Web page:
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How would you classify the XD USA action?

  • Single Action

  • Double Action

  • {picking this choice means your cursing at me under your breath and leaving the thread mad}

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Discussion Starter #1
We have had a few discussion on the operation of XA USA action. So I decided to make a poll out of it. You only get two choices Single Action or Double Action. The action always functions the same so it can't be a SA/DA and this is just a goofy poll so you will have to live with picking either Single Action (hint hint the correct answer) or double action (are you sure you want to pick that?).

Enjoy
mcb
 

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Of the two choices, single action.

The striker (equivalent to a hammer) must be cocked to fire it.

Pulling the trigger does not "cock" the striker.
 

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Discussion Starter #3
[TASF said:
Overkill]Of the two choices, single action.

The striker (equivalent to a hammer) must be cocked to fire it.

Pulling the trigger does not "cock" the striker.
+1

My thoughts exactly [TASF]Overkill
 

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For the purpose of USPSA and IDPA and IPSC....Its double action. 8)


In reality its a single action mechanism.
 

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http://www.saami.org/glossary.html said:
ACTION

The combined parts of a firearm that determine how a firearm is loaded, discharged and unloaded. Most handguns are referred to as "single-action" or "double-action." A single-action firearm requires the user to manually pull back the hammer before the firearm can be discharged (like the old western revolvers). A double-action firearm allows the user to either manually cock the hammer or simply pull the trigger and allow the firearm to cock and release the hammer on its own.

ACTION, SEMI-AUTOMATIC

A firearm in which each pull of the trigger results in a complete firing cycle, from discharge through reloading. It is necessary that the trigger be released and pulled for each cycle. These firearms are also called "autoloaders" or "self-loaders." The discharge and chambering of a round is either blowback operated, recoil operated, or gas operated. Note: An automatic action firearm loads, discharges, and reloads as long as ammunition is available and the trigger is depressed. A semi-automatic firearm only discharges one cartridge with each squeeze of the trigger.
http://www.handguninfo.com/Archive/www.Pete-357.com/xddasa.htm

Given the choices in the poll, I pick {picking this choice means your cursing at me under your breath and leaving the thread mad}
 

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single action, anyone else who thinks otherwise, needs to take apart the XD and put it back together again.

And repeat this 3 more times. :twisted:
 

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Discussion Starter #8
JesterXD40 said:
mullanman said:
For the purpose of USPSA and IDPA and IPSC....Its double action. 8)


In reality its a single action mechanism.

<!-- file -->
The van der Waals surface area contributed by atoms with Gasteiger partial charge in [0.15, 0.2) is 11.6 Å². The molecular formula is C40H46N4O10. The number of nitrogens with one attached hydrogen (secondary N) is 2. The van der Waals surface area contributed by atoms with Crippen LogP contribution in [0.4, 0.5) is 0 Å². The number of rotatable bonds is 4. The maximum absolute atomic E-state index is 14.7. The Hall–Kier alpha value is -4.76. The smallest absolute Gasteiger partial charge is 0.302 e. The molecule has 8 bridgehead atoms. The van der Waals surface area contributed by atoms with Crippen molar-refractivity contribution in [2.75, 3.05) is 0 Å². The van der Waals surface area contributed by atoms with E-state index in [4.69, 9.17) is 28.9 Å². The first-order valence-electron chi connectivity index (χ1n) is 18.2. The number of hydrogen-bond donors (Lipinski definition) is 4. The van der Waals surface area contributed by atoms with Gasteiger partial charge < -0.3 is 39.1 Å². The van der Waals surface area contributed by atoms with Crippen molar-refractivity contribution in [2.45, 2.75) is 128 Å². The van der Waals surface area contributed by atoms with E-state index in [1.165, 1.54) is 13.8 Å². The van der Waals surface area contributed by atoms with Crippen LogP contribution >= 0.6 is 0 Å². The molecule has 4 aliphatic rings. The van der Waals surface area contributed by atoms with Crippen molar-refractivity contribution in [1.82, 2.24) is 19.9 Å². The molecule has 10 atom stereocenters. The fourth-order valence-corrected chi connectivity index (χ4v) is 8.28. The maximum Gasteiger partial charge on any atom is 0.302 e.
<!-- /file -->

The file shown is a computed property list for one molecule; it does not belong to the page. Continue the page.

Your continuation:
IDPA classifies it as SAO that's why your in ESP, not SSP
It pretty funny the IDPA classifies it as SAO and thus puts it in ESP yet USPSA rules allows the XD in the Production class that explicitly does not allow SAO gun in that division.

Damn USA action has everyone confused, a SAO that disguises itself as a DAO.

mcb
 

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The only difference between the Glock trigger and the XD is 0.0020"

that's how far the glock trigger movers the stiker back....go figure.
 

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BATF classifies the XD as "single action" Gluck as a "double action" and there is a third classification which is neigther, that is "biomechanical" I vote single.
 

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Discussion Starter #14
R/T Performance said:
Sorry MCB I had to pick option three.I really like shooting my XD's in production and if it got out.I would have to shoot L10 :lol:
I like to tinker to much and moved up to L10 after my third match.

Slowburn what is Gluck?

What is the definition of "Biomechanical" with respect to firearms? I have a PhD in mechnical engineering specializing in Bio-robotics and see no real conection between modern firearms and biology but it will depend on how they define biomechanical.

mcb
 

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mcb said:
R/T Performance said:
Sorry MCB I had to pick option three.I really like shooting my XD's in production and if it got out.I would have to shoot L10 :lol:
I like to tinker to much and moved up to L10 after my third match.

Slowburn what is Gluck?

What is the definition of "Biomechanical" with respect to firearms? I have a PhD in mechnical engineering specializing in Bio-robotics and see no real conection between modern firearms and biology but it will depend on how they define biomechanical.

mcb
Glock...too fast on the keys...O.K. I called SA and biomechanical is one of the terms given to me..basically when a person pulls the trigger other actions take place at the same time i.e. disactivating safeties, cycling for the next shot. I did not ask for any more info especially after I was told "you could call it 1/2 dbl action or 1-1/2 sngl action".
 
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